SIDNEY – Medicare enrollment is a complicated process, Mary Leep-Pichert said, but individuals can save a lot of money by educating themselves and utilizing Ohio Department of Insurance resources.
Leep-Pichert, an Ohio Senior Health Insurance Information Program community liaison, spoke to the Shelby County Chapter of the Public Employee Retirees Inc., Thursday afternoon at the Sidney Veterans Center. Medicare open enrollment is Oct. 15 through Dec. 7, so individuals need to start reviewing their 2020 plans, she said.
“I put a lot of miles on my car to drive out and talk to good folks like you every day about Medicare and help you understand it because it’s not complicated at all, is it?” Leep-Pichert said, prompting chuckles from the audience. “That’s right, I have job security. It’s pretty complicated.”
During the open enrollment period, anyone on Medicare can make changes to their Part D Drug Plan or Part C Medicare Advantage Plan. Individuals should look at their drug plans each year to see if they want to make changes, Leep-Pichert said.
“I always feel like people can spend more money on their drug plans than what they need to,” she said. “So I always try to educate folks on how they work. Do I wish they were straightforward? Yeah. And easier? Yeah. But they’re not.
“Be a good consumer and look at your plans and make sure that you’re just not going to find out in January that it doesn’t work for you because then you get to wait until next open enrollment.”
Private insurance companies sign one-year contracts with Medicare, meaning each year they can change monthly premiums, deductibles and drug formularies, all of which can greatly increase the cost for consumers.
“I just think it’s pretty hard because there are so many plans,” Leep-Pichert said. “There’s going to be 28 drug plans next year to choose from – 28. So it could be really hard to go through every single one of those plans with your list of meds, trying to figure it out.”
Ohioans can visit the official Medicare website, medicare.gov, for assistance or they can contact OSHIIP, a state government agency that provides free health insurance information and services for people with Medicare.
“We don’t sell insurance,” Leep-Pichert said. “We are the regulators of insurance in the state so we give unbiased information about Medicare.”
The OSHIIP call center is available Monday through Friday from 8 a.m. to 5 p.m. It’s staffed by Ohio Department of Insurance employees in Columbus.
“The easiest thing to do is probably just give us a call at the Department of Insurance, our OSHIIP division,” Leep-Pichert said. “Like I said, real, live people answering the phone. A lot of those folks have been working in insurance and Medicare for 20-plus years. So these are the experts.”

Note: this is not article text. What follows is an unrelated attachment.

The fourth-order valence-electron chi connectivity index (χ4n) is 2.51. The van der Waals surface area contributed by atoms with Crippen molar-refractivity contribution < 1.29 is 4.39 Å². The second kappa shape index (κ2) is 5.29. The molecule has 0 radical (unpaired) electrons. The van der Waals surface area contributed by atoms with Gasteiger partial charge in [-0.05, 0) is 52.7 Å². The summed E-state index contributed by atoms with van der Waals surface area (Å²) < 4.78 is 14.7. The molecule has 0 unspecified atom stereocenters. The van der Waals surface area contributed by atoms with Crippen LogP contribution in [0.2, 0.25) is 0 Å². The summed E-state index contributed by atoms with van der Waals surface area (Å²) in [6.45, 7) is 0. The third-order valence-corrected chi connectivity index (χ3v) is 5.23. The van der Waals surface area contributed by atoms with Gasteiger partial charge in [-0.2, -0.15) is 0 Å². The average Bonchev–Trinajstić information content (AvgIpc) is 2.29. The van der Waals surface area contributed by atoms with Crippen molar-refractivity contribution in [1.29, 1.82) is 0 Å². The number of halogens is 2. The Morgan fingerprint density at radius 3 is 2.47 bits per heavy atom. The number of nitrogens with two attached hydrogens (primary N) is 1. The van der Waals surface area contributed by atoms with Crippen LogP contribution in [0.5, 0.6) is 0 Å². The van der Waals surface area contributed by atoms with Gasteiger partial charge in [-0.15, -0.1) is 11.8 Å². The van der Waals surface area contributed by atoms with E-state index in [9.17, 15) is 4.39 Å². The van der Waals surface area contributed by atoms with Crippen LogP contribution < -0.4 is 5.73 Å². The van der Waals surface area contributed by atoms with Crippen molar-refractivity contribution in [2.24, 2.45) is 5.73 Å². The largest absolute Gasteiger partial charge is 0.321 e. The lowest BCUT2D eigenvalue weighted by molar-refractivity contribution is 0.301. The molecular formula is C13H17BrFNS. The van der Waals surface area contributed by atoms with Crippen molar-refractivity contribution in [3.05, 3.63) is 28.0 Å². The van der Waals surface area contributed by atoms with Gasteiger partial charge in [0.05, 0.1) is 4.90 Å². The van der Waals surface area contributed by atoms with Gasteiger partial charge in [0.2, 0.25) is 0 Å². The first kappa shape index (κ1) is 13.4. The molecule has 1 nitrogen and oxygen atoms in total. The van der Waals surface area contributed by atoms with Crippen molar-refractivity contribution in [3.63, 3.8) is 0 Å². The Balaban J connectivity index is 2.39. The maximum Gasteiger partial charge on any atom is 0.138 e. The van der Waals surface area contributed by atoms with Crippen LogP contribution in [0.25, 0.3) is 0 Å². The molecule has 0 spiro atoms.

Medicare enrollees should have a list of their medications when they call OSHIIP, which can review plans and give individuals an idea of what medications would cost.
Leep-Pichert highlighted a Humana Walmart Prescription Drug Plan, whose premiums are more than doubling in 2020 as an example of the need to review Medicare plans.
“You folks really need to look at that because your premium is going to be more than doubled,” she said. “You don’t need to pay that.”
When enrolling in Medicare, individuals also should pay attention to pharmacy networks and formulary tiers. Those can change from year to year as well.
“I honestly don’t think there’s a lot of information out there about the plans and their pharmacy networks,” Leep-Pichert said. “If it’s in the network, there’s also another subcategory of a preferred (pharmacy). It’s crazy. There’s a lot to know.”
Consumers can consult with their doctors and pharmacists, Leep-Pichert said, or utilize services such as GoodRx. Sometimes individuals can get better prices on medications directly from a pharmacy instead of going through their Medicare drug plan.
“Be a good consumer,” Leep-Pichert said. “I ask every time I go (to the pharmacy) with (my mother-in-law) Laverne, ‘What’s your price for this medication?’ And sometimes it’s cheaper, and I’ll say, ‘I’ll take that price.’”
Individuals also need to be aware of Medicare scams. Some scammers have visited senior centers and offered DNA testing. The scammers then bill Medicare for their fraudulent services despite not actually performing the tests.
“Medicare fraud … in the billions. In the billions of dollars … with a B, billions,” Leep-Pichert said. “Medicare fraud in the billions is more than the entire budget for NASA.”
For more information, call OSHIIP at 800-686-1578, visit the Ohio Department of Insurance website at https://insurance.ohio.gov or visit the Medicare website at https://www.medicare.gov/.
Reach this writer at firstname.lastname@example.org or 937-538-4824.